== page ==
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State Graduate Builds International Energy Business from New York City For Tracy McKibben, the road to owning her own international energy consulting company ran through Institute. A self-described small town girl from Georgia, she always wanted to be a lawyer while she was growing up. Today, McKibben is the founder and Chief Executive Officer of MAC Energy Advisors, LLC, a consulting and investment company that assists clients on renewable energy and clean technology investments. Based in New York City, McKibben’s company conducts business throughout Europe and Africa, and is looking to develop more business in the United States. For McKibben the path that started in Jackson, Ga., has always been about broadening her horizons and having the confidence to do so. “I grew up in Jackson, Ga., about 30 miles south of Atlanta,” McKibben said. “At the time, it was a small town where it seemed like everyone knew everyone.” She always wanted to go to law school and become a lawyer. When it came time to apply to colleges, her SAT scores came to Institute because she had inadvertently entered the school’s code to have her scores sent to WVSU instead of another school. This proved to be a happy accident as McKibben was contacted by the University. Even though she had never been to West Virginia before, she liked what she heard and decided to become a Yellow Jacket. McKibben received a presidential scholarship to attend WVSU and lived on campus in Sullivan Hall during her four years in Institute. “I made a lot of really close friends,” she said. “I am still very close to a number of friends that I made in school.” Even though she graduated from State in 1991, she said that she and her college friends stay in close contact and return to campus every few years for Homecoming. On campus, McKibben was active in student government, and also served as a cheerleader for the football and basketball teams. In addition, she was active in the Alpha Kappa Alpha sorority, which she credits for her lifelong interest in community service.

McKibben graduated from State with a degree in political science before continuing her education at Harvard Law School. “It was very competitive, applying and being admitted to Harvard Law,” she said, “but I was able to compete and fit in well. I thought I received a very good grounding, a very good education at West Virginia State. It gave me the foundation to go on and have a very successful career.” Following graduation from Harvard in 1994, McKibben served as a law clerk for one year for U.S. District Court Judge Gladys Kessler, before going to work as a corporate litigation counsel for the global law firm of Akin, Gump, Strauss, Hauer and Feld, LLP in the group’s Washington, D.C. office. McKibben was with the firm for six years before going to the U.S. Department of Commerce where she served as the Director of Executive Secretariat for the Office of the Secretary from 2001-2002 and Special Counsel for International Trade and Investments from 2002-2003. She left to join the White House where she served as the Director of European Economic Affairs and European Union Relations for the National Security Council from 2003 through 2007. She left public service to become the Managing Director and Head of Environmental Banking Strategy at Citigroup Global Markets, Inc. before seeing the opportunity to start her own company. McKibben founded MAC Energy Advisors, LLC in 2010 because she enjoyed working in the renewable energy sector and sensed lots of untapped market potential. “I thought I would be a lawyer. And I did it,” she said. “I’ve always believed in taking chances and going after things that interest me. That is necessary for the entrepreneurial spirit. Did I think I would be running a business? No, I thought I would be practicing law, but my business has continued to evolve.” While much of her work has been overseas, she sees great potential for renewable energy in West Virginia, and perhaps, more specifically, opportunities that WVSU can take advantage in the future. “Companies who rely heavily on coal will have to adjust their business models, and this is a real opportunity for the state to focus on,” McKibben said. “How do we embrace this changing energy environment to best position our citizens to take advantage of that? Making sure you’ve got the type of workforce that companies would be able to use if they came here. West Virginia State could benefit from that by educating the students who are going to have to work in a future that is very different than it is today.” While she has lived and worked in New York City for several years, she has a special place in her heart for Institute and the State campus. She spoke so fondly of the University that her niece, Tabetha Davis, also chose to attend WVSU. “We were both at Homecoming this year,” McKibben said of returning to campus during the fall of 2015. “It was refreshing to come back and see the growth of the University. The campus is gorgeous. I was very proud to be back.” Vo l u m e 4 : 2 0 16 | 07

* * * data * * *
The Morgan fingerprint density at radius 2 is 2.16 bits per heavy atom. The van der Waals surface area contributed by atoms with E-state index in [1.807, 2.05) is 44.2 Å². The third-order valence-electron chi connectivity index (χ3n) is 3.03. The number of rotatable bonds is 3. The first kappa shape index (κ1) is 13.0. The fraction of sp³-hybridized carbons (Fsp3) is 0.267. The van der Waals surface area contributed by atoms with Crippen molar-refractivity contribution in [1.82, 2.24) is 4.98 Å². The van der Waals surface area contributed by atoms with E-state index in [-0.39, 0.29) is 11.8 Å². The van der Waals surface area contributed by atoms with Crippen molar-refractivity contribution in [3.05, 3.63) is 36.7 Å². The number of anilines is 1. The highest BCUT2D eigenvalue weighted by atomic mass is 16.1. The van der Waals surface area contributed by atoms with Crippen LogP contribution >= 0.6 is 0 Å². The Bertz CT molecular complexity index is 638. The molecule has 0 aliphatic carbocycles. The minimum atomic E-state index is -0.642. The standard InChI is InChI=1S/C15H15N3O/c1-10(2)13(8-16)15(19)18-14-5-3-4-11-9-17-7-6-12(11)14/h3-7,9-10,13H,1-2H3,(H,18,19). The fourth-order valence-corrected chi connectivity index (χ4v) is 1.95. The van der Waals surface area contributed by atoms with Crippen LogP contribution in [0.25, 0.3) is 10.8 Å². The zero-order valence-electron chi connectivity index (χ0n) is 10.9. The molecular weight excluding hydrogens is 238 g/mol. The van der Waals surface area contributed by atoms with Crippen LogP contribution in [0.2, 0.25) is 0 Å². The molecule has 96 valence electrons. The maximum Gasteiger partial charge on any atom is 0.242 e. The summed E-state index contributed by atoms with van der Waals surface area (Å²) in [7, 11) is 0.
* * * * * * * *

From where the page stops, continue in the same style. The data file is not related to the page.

West Virginia STATE Magazine Vol. 4: 2016  
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